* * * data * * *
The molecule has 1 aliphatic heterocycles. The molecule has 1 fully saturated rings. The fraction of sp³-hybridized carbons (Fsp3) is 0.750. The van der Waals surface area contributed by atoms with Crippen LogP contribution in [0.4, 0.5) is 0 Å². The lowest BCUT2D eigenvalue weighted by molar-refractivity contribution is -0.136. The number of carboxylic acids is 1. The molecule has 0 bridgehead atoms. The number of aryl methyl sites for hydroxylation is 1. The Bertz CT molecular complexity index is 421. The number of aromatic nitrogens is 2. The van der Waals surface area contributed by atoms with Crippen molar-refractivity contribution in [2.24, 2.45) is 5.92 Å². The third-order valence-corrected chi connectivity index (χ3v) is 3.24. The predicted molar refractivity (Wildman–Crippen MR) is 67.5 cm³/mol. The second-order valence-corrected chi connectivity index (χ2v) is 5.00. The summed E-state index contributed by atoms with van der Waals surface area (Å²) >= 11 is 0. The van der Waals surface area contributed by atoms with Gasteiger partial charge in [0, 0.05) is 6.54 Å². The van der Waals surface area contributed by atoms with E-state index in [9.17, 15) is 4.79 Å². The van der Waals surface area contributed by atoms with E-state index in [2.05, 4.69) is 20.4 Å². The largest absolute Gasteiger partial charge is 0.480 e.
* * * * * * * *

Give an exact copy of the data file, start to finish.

The molecule has 1 aliphatic heterocycles. The molecule has 1 fully saturated rings. The fraction of sp³-hybridized carbons (Fsp3) is 0.750. The van der Waals surface area contributed by atoms with Crippen LogP contribution in [0.4, 0.5) is 0 Å². The lowest BCUT2D eigenvalue weighted by molar-refractivity contribution is -0.136. The number of carboxylic acids is 1. The molecule has 0 bridgehead atoms. The number of aryl methyl sites for hydroxylation is 1. The Bertz CT molecular complexity index is 421. The number of aromatic nitrogens is 2. The van der Waals surface area contributed by atoms with Crippen molar-refractivity contribution in [2.24, 2.45) is 5.92 Å². The third-order valence-corrected chi connectivity index (χ3v) is 3.24. The predicted molar refractivity (Wildman–Crippen MR) is 67.5 cm³/mol. The second-order valence-corrected chi connectivity index (χ2v) is 5.00. The summed E-state index contributed by atoms with van der Waals surface area (Å²) >= 11 is 0. The van der Waals surface area contributed by atoms with Gasteiger partial charge in [0, 0.05) is 6.54 Å². The van der Waals surface area contributed by atoms with E-state index in [9.17, 15) is 4.79 Å². The van der Waals surface area contributed by atoms with E-state index in [2.05, 4.69) is 20.4 Å². The largest absolute Gasteiger partial charge is 0.480 e.